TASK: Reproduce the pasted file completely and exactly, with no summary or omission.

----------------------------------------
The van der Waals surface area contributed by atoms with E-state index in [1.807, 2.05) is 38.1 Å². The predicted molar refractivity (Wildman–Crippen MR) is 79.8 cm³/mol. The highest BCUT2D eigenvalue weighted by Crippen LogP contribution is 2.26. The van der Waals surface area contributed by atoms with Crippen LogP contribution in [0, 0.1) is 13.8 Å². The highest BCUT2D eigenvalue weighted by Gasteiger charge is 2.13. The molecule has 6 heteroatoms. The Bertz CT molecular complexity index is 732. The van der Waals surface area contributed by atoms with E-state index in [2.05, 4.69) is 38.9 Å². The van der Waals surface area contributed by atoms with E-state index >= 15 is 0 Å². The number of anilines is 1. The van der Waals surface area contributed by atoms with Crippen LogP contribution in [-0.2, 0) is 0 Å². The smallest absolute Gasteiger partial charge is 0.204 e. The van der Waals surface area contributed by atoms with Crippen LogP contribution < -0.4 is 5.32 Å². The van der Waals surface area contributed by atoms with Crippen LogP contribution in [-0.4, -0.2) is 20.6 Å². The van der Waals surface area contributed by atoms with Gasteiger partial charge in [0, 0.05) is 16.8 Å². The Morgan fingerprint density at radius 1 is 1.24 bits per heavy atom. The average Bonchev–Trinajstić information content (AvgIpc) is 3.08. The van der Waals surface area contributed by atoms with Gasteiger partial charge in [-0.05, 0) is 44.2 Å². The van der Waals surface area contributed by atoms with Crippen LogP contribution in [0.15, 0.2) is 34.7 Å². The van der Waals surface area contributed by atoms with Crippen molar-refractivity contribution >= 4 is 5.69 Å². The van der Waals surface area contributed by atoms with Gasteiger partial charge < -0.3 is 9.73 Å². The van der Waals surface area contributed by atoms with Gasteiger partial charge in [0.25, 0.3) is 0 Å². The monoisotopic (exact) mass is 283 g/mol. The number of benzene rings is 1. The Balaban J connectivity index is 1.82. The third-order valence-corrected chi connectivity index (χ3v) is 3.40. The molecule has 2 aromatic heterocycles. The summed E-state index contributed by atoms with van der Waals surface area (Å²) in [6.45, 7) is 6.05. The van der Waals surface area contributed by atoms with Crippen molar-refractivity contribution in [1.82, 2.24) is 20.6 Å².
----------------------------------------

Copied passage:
The van der Waals surface area contributed by atoms with E-state index in [1.807, 2.05) is 38.1 Å². The predicted molar refractivity (Wildman–Crippen MR) is 79.8 cm³/mol. The highest BCUT2D eigenvalue weighted by Crippen LogP contribution is 2.26. The van der Waals surface area contributed by atoms with Crippen LogP contribution in [0, 0.1) is 13.8 Å². The highest BCUT2D eigenvalue weighted by Gasteiger charge is 2.13. The molecule has 6 heteroatoms. The Bertz CT molecular complexity index is 732. The van der Waals surface area contributed by atoms with E-state index in [2.05, 4.69) is 38.9 Å². The van der Waals surface area contributed by atoms with E-state index >= 15 is 0 Å². The number of anilines is 1. The van der Waals surface area contributed by atoms with Crippen LogP contribution in [-0.2, 0) is 0 Å². The smallest absolute Gasteiger partial charge is 0.204 e. The van der Waals surface area contributed by atoms with Crippen LogP contribution < -0.4 is 5.32 Å². The van der Waals surface area contributed by atoms with Crippen LogP contribution in [-0.4, -0.2) is 20.6 Å². The van der Waals surface area contributed by atoms with Gasteiger partial charge in [0, 0.05) is 16.8 Å². The Morgan fingerprint density at radius 1 is 1.24 bits per heavy atom. The average Bonchev–Trinajstić information content (AvgIpc) is 3.08. The van der Waals surface area contributed by atoms with Gasteiger partial charge in [-0.05, 0) is 44.2 Å². The van der Waals surface area contributed by atoms with Crippen LogP contribution in [0.15, 0.2) is 34.7 Å². The van der Waals surface area contributed by atoms with Crippen molar-refractivity contribution >= 4 is 5.69 Å². The van der Waals surface area contributed by atoms with Gasteiger partial charge < -0.3 is 9.73 Å². The van der Waals surface area contributed by atoms with Gasteiger partial charge in [0.25, 0.3) is 0 Å². The monoisotopic (exact) mass is 283 g/mol. The number of benzene rings is 1. The Balaban J connectivity index is 1.82. The third-order valence-corrected chi connectivity index (χ3v) is 3.40. The molecule has 2 aromatic heterocycles. The summed E-state index contributed by atoms with van der Waals surface area (Å²) in [6.45, 7) is 6.05. The van der Waals surface area contributed by atoms with Crippen molar-refractivity contribution in [1.82, 2.24) is 20.6 Å².